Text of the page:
It's a bird

by Vian Esterhuizen

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bio website mattgrum.com
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visits member for 4 years, 9 months
seen 5 hours ago

May
29
comment Is high ISO useful for photography?
@Phil When it comes to images signal-to-noise-ratio is what matters. The ISO1600 image has a better signal to noise ratio both before, and after the ISO100 image is brightened in post. Increasing the brightness of the ISO100 image was required to make it easy to see, it is merely normalisation which is used all the time in experiments and does not invalidate anything. The point is if you have a limited amount of light, the high ISO setting is very useful as it gives a cleaner final image.
May
29
awarded  Good Answer
May
28
comment How many blades does my lens' aperture diaphragm have when I get 12-pointed starbursts?
Three blade (triangular) apertures are extremely rare, you'd know if you had one from the weird bokeh!
May
28
awarded  Nice Answer
May
27
awarded  Good Answer
May
27
answered Is high ISO useful for photography?
May
27
answered Is it me or is the Lightroom's zoomed out preview inaccurate in displaying noise and color?
May
27
revised What is a good two lens “starter kit”?
added 21 characters in body
May
27
revised How to choose a lens for my first DSLR?
spelling correction in title
May
27
comment What does the f-stop printed on the lens refer to?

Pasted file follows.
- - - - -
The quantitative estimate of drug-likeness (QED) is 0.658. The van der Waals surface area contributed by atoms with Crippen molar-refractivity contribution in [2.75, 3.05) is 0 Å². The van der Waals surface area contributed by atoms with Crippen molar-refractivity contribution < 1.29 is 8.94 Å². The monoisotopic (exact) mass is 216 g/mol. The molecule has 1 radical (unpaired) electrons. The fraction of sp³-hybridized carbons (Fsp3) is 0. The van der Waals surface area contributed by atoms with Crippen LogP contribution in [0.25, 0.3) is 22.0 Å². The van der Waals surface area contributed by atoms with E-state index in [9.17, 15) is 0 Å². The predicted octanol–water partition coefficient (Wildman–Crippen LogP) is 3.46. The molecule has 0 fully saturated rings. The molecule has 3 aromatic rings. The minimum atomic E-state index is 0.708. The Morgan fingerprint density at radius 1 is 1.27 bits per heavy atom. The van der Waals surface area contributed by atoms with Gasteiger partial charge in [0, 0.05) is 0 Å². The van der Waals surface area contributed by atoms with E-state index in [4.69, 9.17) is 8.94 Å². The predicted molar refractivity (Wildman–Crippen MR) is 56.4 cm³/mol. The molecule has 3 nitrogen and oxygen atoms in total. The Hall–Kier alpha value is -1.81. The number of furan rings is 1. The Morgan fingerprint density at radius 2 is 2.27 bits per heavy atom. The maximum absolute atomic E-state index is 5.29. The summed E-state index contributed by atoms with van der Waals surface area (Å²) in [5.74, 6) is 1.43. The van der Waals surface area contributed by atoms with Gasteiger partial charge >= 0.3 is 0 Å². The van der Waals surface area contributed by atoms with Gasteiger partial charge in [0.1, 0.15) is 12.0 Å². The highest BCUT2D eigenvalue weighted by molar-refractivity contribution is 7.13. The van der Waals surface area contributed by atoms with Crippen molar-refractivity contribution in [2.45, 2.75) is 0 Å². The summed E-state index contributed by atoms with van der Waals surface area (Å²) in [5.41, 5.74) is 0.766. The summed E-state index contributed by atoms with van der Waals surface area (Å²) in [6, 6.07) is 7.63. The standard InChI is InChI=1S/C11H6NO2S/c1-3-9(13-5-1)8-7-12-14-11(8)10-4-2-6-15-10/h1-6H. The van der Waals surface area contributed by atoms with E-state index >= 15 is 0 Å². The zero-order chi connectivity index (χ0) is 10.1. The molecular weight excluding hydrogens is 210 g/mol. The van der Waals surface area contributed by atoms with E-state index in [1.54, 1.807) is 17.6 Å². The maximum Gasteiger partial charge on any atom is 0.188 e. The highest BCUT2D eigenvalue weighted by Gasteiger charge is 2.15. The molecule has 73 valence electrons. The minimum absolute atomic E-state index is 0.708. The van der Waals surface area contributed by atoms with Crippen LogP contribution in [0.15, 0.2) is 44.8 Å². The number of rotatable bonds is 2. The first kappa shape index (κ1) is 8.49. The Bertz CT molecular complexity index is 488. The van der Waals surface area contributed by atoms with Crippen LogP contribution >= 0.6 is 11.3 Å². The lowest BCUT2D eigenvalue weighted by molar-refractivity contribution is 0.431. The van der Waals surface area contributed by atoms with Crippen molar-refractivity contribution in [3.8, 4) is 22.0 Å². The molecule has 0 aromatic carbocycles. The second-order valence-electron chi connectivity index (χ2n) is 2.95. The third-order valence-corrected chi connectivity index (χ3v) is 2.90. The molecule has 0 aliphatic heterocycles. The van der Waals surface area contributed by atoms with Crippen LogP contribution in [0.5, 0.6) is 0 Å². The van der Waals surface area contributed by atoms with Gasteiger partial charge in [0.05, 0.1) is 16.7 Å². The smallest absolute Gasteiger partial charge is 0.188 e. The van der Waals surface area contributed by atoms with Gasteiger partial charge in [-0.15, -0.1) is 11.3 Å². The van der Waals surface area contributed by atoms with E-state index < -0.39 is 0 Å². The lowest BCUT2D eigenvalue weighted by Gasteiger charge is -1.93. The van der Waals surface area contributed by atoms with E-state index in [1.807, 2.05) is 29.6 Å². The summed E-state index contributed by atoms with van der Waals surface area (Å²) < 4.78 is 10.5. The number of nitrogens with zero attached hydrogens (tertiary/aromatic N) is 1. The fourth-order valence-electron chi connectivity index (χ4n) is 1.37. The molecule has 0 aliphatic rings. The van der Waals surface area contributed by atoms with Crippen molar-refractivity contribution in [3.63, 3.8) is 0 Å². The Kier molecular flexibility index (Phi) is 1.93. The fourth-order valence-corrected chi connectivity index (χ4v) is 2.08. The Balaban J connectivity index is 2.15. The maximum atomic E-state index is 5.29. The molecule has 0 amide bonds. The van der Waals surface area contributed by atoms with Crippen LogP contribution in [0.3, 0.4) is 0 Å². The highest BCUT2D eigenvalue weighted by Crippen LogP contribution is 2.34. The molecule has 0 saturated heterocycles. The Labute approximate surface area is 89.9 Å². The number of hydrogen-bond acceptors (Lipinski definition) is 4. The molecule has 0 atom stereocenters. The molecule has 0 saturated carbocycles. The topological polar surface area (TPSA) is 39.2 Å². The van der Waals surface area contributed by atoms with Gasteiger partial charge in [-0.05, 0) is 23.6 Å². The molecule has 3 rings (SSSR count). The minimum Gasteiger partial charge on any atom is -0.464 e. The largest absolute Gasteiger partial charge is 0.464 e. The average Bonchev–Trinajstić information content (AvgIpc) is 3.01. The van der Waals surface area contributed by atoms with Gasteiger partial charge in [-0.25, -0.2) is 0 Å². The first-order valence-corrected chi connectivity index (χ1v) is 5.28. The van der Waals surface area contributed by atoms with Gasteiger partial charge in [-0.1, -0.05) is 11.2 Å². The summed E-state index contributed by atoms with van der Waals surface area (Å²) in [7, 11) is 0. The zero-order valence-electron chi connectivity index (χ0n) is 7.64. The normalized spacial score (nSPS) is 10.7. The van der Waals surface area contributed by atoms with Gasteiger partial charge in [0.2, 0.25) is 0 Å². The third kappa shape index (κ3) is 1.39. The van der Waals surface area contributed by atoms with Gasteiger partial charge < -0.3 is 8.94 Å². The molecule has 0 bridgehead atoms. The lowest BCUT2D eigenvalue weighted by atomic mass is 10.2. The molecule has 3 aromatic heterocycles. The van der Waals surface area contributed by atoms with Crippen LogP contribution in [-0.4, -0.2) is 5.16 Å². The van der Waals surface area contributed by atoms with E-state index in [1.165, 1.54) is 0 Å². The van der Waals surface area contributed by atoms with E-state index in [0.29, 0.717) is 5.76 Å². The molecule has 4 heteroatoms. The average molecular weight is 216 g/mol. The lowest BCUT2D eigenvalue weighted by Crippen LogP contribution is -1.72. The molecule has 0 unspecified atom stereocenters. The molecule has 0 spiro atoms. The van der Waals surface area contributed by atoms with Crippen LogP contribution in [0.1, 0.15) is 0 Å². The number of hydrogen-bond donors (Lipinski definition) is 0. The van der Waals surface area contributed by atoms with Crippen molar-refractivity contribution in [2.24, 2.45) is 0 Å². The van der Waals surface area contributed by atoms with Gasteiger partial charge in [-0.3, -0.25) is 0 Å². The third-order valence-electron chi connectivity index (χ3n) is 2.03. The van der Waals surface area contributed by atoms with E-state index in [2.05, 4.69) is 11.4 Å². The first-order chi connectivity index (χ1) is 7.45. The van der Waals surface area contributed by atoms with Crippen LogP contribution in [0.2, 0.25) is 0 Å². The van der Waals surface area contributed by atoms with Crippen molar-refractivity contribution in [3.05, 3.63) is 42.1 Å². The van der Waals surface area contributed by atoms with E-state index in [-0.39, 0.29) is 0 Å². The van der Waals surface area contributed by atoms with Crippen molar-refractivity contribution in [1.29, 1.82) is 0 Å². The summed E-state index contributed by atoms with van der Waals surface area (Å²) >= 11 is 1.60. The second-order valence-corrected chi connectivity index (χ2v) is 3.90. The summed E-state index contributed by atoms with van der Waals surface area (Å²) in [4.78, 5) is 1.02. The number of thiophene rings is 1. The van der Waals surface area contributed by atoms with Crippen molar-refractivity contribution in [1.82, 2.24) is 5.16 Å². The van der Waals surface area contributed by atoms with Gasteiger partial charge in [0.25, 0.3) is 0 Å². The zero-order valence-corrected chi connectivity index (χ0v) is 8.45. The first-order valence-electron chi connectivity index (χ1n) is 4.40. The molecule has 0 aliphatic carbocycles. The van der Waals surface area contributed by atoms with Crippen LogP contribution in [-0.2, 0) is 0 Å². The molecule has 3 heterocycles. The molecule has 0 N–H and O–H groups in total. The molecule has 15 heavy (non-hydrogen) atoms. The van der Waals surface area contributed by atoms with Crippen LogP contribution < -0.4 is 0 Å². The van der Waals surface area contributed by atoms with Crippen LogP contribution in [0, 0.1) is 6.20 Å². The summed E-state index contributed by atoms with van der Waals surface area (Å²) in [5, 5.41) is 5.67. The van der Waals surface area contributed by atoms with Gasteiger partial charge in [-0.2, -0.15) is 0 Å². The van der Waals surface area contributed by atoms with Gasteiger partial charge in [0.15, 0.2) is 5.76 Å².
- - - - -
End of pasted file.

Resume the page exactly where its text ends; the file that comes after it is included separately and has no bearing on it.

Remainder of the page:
Yep, no idea what was going through my brain there...
May
27
revised What does the f-stop printed on the lens refer to?
deleted 5 characters in body
May
27
comment Why is there so much noise in RAW files from my new Canon 7D?
Can you post an example image? That would make it easier to answer the question.
May
26
comment Why do two different cameras using the same settings produce photos with different exposure levels?
The D700 with a larger opening does let in more light, but it also has a larger sensor so light per unit area is the same so you would expect the same exposure.
May
26
comment Why do two different cameras using the same settings produce photos with different exposure levels?
shutter speed, aperture and transmission are going to vary by a few percent, if the aperture closing varies by a stop you have huge problems. Variations in lighting due to the AC cycle is far more likely.
May
26
awarded  Enlightened
May
26
awarded  Nice Answer
May
26
comment Are “Windows Photo Viewer” rotations lossless?
@Tim an image of pure noise is by definition the worst case for jpeg (or any compression algorithm), which is why I chose it! Results on real images would look better.
May
26
comment Why do two different cameras using the same settings produce photos with different exposure levels?
@Jukka that's right, the point is the camera can map intermediate values to just about anything. I've edited the answer to be more realistic, however.
May
26
awarded  Enlightened
May
26
revised Why do two different cameras using the same settings produce photos with different exposure levels?
deleted 10 characters in body